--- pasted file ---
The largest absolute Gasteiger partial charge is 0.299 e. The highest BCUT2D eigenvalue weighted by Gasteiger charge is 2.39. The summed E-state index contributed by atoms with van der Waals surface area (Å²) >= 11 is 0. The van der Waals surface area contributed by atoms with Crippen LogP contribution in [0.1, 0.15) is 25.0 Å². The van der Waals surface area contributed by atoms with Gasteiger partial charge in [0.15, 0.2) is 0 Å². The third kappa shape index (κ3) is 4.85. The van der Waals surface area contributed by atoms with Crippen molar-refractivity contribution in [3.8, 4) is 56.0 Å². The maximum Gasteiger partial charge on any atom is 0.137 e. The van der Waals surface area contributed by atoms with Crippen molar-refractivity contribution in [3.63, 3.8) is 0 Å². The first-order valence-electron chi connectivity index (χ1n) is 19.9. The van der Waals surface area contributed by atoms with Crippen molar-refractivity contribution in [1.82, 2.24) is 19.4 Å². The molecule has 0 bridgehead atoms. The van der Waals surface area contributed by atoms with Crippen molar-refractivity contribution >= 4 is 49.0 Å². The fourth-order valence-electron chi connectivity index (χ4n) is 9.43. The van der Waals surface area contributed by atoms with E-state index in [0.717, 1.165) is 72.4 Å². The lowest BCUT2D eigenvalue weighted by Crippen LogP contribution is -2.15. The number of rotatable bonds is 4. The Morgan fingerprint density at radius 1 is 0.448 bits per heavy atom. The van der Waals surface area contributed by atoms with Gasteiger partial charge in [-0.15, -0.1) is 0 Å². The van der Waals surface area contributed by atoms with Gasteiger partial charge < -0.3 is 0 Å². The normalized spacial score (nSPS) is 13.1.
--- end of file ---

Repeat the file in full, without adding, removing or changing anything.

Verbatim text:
The largest absolute Gasteiger partial charge is 0.299 e. The highest BCUT2D eigenvalue weighted by Gasteiger charge is 2.39. The summed E-state index contributed by atoms with van der Waals surface area (Å²) >= 11 is 0. The van der Waals surface area contributed by atoms with Crippen LogP contribution in [0.1, 0.15) is 25.0 Å². The van der Waals surface area contributed by atoms with Gasteiger partial charge in [0.15, 0.2) is 0 Å². The third kappa shape index (κ3) is 4.85. The van der Waals surface area contributed by atoms with Crippen molar-refractivity contribution in [3.8, 4) is 56.0 Å². The maximum Gasteiger partial charge on any atom is 0.137 e. The van der Waals surface area contributed by atoms with Crippen molar-refractivity contribution in [3.63, 3.8) is 0 Å². The first-order valence-electron chi connectivity index (χ1n) is 19.9. The van der Waals surface area contributed by atoms with Crippen molar-refractivity contribution in [1.82, 2.24) is 19.4 Å². The molecule has 0 bridgehead atoms. The van der Waals surface area contributed by atoms with Crippen molar-refractivity contribution >= 4 is 49.0 Å². The fourth-order valence-electron chi connectivity index (χ4n) is 9.43. The van der Waals surface area contributed by atoms with E-state index in [0.717, 1.165) is 72.4 Å². The lowest BCUT2D eigenvalue weighted by Crippen LogP contribution is -2.15. The number of rotatable bonds is 4. The Morgan fingerprint density at radius 1 is 0.448 bits per heavy atom. The van der Waals surface area contributed by atoms with Gasteiger partial charge in [-0.15, -0.1) is 0 Å². The van der Waals surface area contributed by atoms with Gasteiger partial charge < -0.3 is 0 Å². The normalized spacial score (nSPS) is 13.1.